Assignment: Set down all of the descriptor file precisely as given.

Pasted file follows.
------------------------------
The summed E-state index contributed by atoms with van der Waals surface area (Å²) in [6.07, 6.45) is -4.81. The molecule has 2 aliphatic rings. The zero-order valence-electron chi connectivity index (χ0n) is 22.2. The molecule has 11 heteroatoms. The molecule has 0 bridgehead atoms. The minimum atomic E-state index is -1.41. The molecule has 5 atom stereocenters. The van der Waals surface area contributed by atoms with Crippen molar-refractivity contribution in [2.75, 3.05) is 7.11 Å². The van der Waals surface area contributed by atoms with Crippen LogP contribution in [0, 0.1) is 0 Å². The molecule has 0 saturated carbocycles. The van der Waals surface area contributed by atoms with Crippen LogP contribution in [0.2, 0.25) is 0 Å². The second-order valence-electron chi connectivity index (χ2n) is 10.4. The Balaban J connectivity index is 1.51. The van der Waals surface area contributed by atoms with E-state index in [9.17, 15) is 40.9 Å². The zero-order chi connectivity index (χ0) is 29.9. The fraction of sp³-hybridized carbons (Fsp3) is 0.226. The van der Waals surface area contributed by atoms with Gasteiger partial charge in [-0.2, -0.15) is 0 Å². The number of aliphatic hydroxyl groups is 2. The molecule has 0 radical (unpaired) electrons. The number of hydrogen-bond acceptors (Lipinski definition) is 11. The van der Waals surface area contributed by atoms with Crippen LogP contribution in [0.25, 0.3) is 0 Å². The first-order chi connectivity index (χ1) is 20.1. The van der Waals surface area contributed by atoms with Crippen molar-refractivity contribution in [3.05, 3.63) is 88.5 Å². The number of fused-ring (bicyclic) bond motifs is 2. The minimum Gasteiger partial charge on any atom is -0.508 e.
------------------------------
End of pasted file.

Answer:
The summed E-state index contributed by atoms with van der Waals surface area (Å²) in [6.07, 6.45) is -4.81. The molecule has 2 aliphatic rings. The zero-order valence-electron chi connectivity index (χ0n) is 22.2. The molecule has 11 heteroatoms. The molecule has 0 bridgehead atoms. The minimum atomic E-state index is -1.41. The molecule has 5 atom stereocenters. The van der Waals surface area contributed by atoms with Crippen molar-refractivity contribution in [2.75, 3.05) is 7.11 Å². The van der Waals surface area contributed by atoms with Crippen LogP contribution in [0, 0.1) is 0 Å². The molecule has 0 saturated carbocycles. The van der Waals surface area contributed by atoms with Crippen LogP contribution in [0.2, 0.25) is 0 Å². The second-order valence-electron chi connectivity index (χ2n) is 10.4. The Balaban J connectivity index is 1.51. The van der Waals surface area contributed by atoms with E-state index in [9.17, 15) is 40.9 Å². The zero-order chi connectivity index (χ0) is 29.9. The fraction of sp³-hybridized carbons (Fsp3) is 0.226. The van der Waals surface area contributed by atoms with Gasteiger partial charge in [-0.2, -0.15) is 0 Å². The number of aliphatic hydroxyl groups is 2. The molecule has 0 radical (unpaired) electrons. The number of hydrogen-bond acceptors (Lipinski definition) is 11. The van der Waals surface area contributed by atoms with Crippen LogP contribution in [0.25, 0.3) is 0 Å². The first-order chi connectivity index (χ1) is 20.1. The van der Waals surface area contributed by atoms with Crippen molar-refractivity contribution in [3.05, 3.63) is 88.5 Å². The number of fused-ring (bicyclic) bond motifs is 2. The minimum Gasteiger partial charge on any atom is -0.508 e.